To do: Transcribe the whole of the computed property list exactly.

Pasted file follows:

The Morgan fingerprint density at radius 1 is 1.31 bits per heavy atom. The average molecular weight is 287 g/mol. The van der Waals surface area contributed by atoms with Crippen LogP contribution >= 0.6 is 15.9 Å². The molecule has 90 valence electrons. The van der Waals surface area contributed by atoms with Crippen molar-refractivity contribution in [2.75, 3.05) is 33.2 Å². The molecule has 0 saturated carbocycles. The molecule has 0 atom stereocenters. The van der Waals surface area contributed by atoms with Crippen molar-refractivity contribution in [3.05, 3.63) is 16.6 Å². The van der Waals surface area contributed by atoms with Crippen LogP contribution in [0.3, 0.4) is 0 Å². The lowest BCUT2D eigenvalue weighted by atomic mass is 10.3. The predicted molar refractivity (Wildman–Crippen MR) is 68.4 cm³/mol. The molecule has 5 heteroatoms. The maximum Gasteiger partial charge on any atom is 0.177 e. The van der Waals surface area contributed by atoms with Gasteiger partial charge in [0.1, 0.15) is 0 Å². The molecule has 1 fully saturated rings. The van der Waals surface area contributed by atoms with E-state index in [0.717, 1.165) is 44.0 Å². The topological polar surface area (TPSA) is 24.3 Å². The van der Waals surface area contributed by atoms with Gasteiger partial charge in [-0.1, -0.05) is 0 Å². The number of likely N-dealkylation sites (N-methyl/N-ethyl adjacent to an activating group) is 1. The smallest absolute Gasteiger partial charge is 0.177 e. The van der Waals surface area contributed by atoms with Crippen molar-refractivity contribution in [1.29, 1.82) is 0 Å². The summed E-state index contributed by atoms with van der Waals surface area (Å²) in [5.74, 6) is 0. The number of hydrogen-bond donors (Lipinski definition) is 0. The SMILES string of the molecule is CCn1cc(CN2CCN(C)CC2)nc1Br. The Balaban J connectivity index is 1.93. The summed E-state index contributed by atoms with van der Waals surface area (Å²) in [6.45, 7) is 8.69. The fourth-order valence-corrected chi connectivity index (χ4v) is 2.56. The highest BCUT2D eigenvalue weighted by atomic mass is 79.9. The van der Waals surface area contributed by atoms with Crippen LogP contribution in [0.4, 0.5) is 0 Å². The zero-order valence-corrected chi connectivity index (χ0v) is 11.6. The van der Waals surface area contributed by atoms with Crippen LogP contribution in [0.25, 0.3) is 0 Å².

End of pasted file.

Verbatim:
The Morgan fingerprint density at radius 1 is 1.31 bits per heavy atom. The average molecular weight is 287 g/mol. The van der Waals surface area contributed by atoms with Crippen LogP contribution >= 0.6 is 15.9 Å². The molecule has 90 valence electrons. The van der Waals surface area contributed by atoms with Crippen molar-refractivity contribution in [2.75, 3.05) is 33.2 Å². The molecule has 0 saturated carbocycles. The molecule has 0 atom stereocenters. The van der Waals surface area contributed by atoms with Crippen molar-refractivity contribution in [3.05, 3.63) is 16.6 Å². The van der Waals surface area contributed by atoms with Crippen LogP contribution in [0.3, 0.4) is 0 Å². The lowest BCUT2D eigenvalue weighted by atomic mass is 10.3. The predicted molar refractivity (Wildman–Crippen MR) is 68.4 cm³/mol. The molecule has 5 heteroatoms. The maximum Gasteiger partial charge on any atom is 0.177 e. The van der Waals surface area contributed by atoms with Gasteiger partial charge in [0.1, 0.15) is 0 Å². The molecule has 1 fully saturated rings. The van der Waals surface area contributed by atoms with E-state index in [0.717, 1.165) is 44.0 Å². The topological polar surface area (TPSA) is 24.3 Å². The van der Waals surface area contributed by atoms with Gasteiger partial charge in [-0.1, -0.05) is 0 Å². The number of likely N-dealkylation sites (N-methyl/N-ethyl adjacent to an activating group) is 1. The smallest absolute Gasteiger partial charge is 0.177 e. The van der Waals surface area contributed by atoms with Crippen molar-refractivity contribution in [1.29, 1.82) is 0 Å². The summed E-state index contributed by atoms with van der Waals surface area (Å²) in [5.74, 6) is 0. The number of hydrogen-bond donors (Lipinski definition) is 0. The SMILES string of the molecule is CCn1cc(CN2CCN(C)CC2)nc1Br. The Balaban J connectivity index is 1.93. The summed E-state index contributed by atoms with van der Waals surface area (Å²) in [6.45, 7) is 8.69. The fourth-order valence-corrected chi connectivity index (χ4v) is 2.56. The highest BCUT2D eigenvalue weighted by atomic mass is 79.9. The van der Waals surface area contributed by atoms with Crippen LogP contribution in [0.4, 0.5) is 0 Å². The zero-order valence-corrected chi connectivity index (χ0v) is 11.6. The van der Waals surface area contributed by atoms with Crippen LogP contribution in [0.25, 0.3) is 0 Å².